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J.D. Vance Is So Thirsty

The sad, needy tweets of a loser.
September 6, 2021
J.D. Vance Is So Thirsty
J.D. Vance, author of the book "Hillbilly Elegy," poses for a portrait (Photo by Astrid Riecken For The Washington Post via Getty Images)

On Sunday, J.D. Vance pushed out a nova-hot tweet professing his respect for Alex Jones:

This is what the kids call a thirst trap. It’s very sad. Let me explain.

You can tell that Vance’s tweet was engineered not to say anything, but to generate pushback from mainstream media types and blue-check libs by the use of two words: “reputable” and “far.”

Why would Vance say that Jones was more “reputable” than Maddow? It would be one thing for Vance to argue that Jones was a more “accurate” or “reliable” source of information than Maddow. I mean, neither of those characterizations would be true and both would be checkable as factual matters. But the weirdness of choosing to proclaim how “reputable” Jones is runs directly counter to Vance’s complaint that “the regime”—by which he presumably means the entirety of mainstream America—has deplatformed Jones.

In short, Alex Jones has a terrible reputation, which is why “the regime” has deplatformed him.

It’s weird for Vance to plant his flag on the reputation score of Jones rather than on trustworthiness or accuracy. Saying that Jones is more “reputable” than Maddow only makes sense if you’re trying to pick a subjective characterization that can’t be tallied by any objective measures.

The second tell is Vance’s use of “far.”

Let’s pretend for a moment that Alex Jones was more reputable than Rachel Maddow—which is to say that a greater percentage of the country found Jones trustworthy than found Maddow trustworthy. In this numerical accounting with our polarized society, is it possible that Jones would be far more reputable than Maddow?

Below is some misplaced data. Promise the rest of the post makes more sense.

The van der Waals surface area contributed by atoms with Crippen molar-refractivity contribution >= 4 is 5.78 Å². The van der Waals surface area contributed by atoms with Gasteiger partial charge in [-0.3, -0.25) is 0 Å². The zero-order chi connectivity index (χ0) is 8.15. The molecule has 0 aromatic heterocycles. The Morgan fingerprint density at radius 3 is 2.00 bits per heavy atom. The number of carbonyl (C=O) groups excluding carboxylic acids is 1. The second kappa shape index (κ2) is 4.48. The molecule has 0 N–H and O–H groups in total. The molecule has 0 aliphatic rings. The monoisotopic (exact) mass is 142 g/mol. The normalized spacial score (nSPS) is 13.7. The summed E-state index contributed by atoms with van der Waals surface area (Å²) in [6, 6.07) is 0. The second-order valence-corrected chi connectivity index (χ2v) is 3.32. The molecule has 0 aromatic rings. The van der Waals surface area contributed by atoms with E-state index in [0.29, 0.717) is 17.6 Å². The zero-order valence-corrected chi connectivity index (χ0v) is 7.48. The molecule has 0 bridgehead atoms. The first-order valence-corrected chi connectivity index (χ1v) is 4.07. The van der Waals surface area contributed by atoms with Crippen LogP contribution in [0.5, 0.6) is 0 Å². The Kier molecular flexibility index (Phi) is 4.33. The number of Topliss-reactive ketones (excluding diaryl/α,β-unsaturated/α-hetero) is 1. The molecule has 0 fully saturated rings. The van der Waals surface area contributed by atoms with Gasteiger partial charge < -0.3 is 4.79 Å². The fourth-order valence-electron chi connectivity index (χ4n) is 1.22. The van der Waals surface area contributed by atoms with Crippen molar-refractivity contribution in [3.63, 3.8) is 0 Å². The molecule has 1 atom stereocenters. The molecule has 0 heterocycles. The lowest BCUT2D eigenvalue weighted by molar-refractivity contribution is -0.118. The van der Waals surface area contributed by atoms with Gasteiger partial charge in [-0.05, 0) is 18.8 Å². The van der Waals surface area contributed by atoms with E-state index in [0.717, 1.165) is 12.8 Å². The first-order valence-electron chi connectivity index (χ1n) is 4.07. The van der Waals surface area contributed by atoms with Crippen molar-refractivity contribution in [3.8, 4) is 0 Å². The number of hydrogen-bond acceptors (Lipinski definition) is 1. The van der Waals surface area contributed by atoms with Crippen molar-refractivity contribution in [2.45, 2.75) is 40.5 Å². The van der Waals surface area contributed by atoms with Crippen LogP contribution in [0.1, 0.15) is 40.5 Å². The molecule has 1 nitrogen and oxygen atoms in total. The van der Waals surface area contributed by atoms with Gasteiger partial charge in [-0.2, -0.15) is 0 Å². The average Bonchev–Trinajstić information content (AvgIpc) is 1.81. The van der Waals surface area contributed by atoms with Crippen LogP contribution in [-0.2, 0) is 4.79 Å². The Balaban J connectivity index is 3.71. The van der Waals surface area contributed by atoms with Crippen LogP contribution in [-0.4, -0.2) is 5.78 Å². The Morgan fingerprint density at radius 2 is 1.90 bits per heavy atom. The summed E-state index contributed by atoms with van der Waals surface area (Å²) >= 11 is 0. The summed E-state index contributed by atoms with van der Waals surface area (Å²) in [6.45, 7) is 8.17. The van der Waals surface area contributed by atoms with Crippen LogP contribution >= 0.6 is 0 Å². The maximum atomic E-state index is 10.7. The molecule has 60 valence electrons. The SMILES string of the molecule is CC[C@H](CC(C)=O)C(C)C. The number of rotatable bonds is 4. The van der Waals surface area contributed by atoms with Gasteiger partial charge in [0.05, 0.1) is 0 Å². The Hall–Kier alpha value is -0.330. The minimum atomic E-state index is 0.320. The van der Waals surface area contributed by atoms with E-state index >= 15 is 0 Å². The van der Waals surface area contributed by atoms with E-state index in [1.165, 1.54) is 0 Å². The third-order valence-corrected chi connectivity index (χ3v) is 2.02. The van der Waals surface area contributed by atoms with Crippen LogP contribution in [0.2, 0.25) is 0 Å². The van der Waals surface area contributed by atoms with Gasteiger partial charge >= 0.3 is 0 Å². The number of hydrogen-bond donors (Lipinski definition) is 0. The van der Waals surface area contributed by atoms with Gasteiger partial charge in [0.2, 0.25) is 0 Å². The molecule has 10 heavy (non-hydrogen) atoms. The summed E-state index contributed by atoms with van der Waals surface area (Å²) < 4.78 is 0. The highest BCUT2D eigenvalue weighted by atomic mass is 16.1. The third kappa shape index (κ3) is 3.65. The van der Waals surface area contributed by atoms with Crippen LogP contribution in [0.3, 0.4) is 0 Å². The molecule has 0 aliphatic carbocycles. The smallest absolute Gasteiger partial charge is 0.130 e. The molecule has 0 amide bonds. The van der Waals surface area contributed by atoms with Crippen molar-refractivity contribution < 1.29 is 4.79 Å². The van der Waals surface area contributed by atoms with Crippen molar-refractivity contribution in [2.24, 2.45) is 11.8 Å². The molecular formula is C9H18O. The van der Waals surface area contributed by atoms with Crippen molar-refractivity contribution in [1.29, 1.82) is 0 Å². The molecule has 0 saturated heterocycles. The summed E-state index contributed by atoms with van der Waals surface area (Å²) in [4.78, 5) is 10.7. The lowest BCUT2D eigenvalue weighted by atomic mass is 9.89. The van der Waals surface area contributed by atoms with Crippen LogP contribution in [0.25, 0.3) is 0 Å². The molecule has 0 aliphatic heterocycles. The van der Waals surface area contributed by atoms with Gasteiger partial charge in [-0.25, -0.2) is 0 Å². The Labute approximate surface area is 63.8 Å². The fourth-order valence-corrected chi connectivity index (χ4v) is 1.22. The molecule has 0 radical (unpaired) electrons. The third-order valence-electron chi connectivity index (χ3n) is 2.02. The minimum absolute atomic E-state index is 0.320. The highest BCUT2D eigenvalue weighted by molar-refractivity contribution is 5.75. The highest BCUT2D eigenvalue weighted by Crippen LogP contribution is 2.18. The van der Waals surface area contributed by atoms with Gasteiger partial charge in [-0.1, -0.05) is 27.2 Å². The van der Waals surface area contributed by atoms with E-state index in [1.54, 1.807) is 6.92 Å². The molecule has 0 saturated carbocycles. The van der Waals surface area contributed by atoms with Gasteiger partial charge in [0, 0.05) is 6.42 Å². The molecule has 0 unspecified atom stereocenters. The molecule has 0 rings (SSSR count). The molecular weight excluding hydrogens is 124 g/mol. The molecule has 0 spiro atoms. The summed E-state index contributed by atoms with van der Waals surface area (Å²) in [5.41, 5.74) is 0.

So what’s the point of using “far” as a modifier? It’s a flourish designed to evoke Trumpian rhetoric. And why did Donald Trump always use grandiose modifiers to describe the world around him? Because using a superlative to describe an assertion that is at best debatable and at worst patently untrue is the equivalent of issuing a dare.

If you say that you’re doing a good job, people can argue the merits. If you say you’re doing by far the best job of anyone ever, you’re daring people to come and contradict you.

Which brings us to why J.D. Vance is so very, very thirsty.

J.D. Vance is getting pantsed by Josh Mandel in the Republican Senate primary in Ohio right now.

Despite Fox News going all-in on his candidacy, despite the endorsement of the Republican establishment blob, despite huge donations from his tech-world patrons, Vance just broke double digits while Mandel has been leading the race from the start.

That’s because conservative Ohio voters can tell the difference between an authentic MAGA man and Marco Rubio with a beard.

Conservatism Inc. has been mystified as to why Ohio Republicans aren’t buying Vance. But it’s not rocket science. Here’s the 30,000-foot view on what Vance is as a political commodity:

Meanwhile, Josh Mandel is a true outsider. The RNC kicked him out of its retreat. He’s never wavered on his deeply-held conviction that the 2020 election was stolen from Donald Trump. (Vance will only say that the election was “unfair.”) Mandel even burned his damn mask!

Josh Mandel is the real deal and Ohio Republicans know it.

Which is why Vance is so desperate to generate pushback from liberals and the mainstream media on Twitter. Trying to get momentum from negative polarity is the only thing his candidacy has going for it (aside from gobs of cash and in-kind contributions from Fox).

J.D. Vance is desperate for you to tell him he’s wrong on Twitter. He’s so, sooooo thirsty.

Poor guy.

But don’t worry. After Josh Mandel wins Ohio’s Senate seat, Vance can always set up another VC fund. Or make another movie. Or go back to writing for the New York Times.

Jonathan V. Last

Jonathan V. Last is editor of The Bulwark.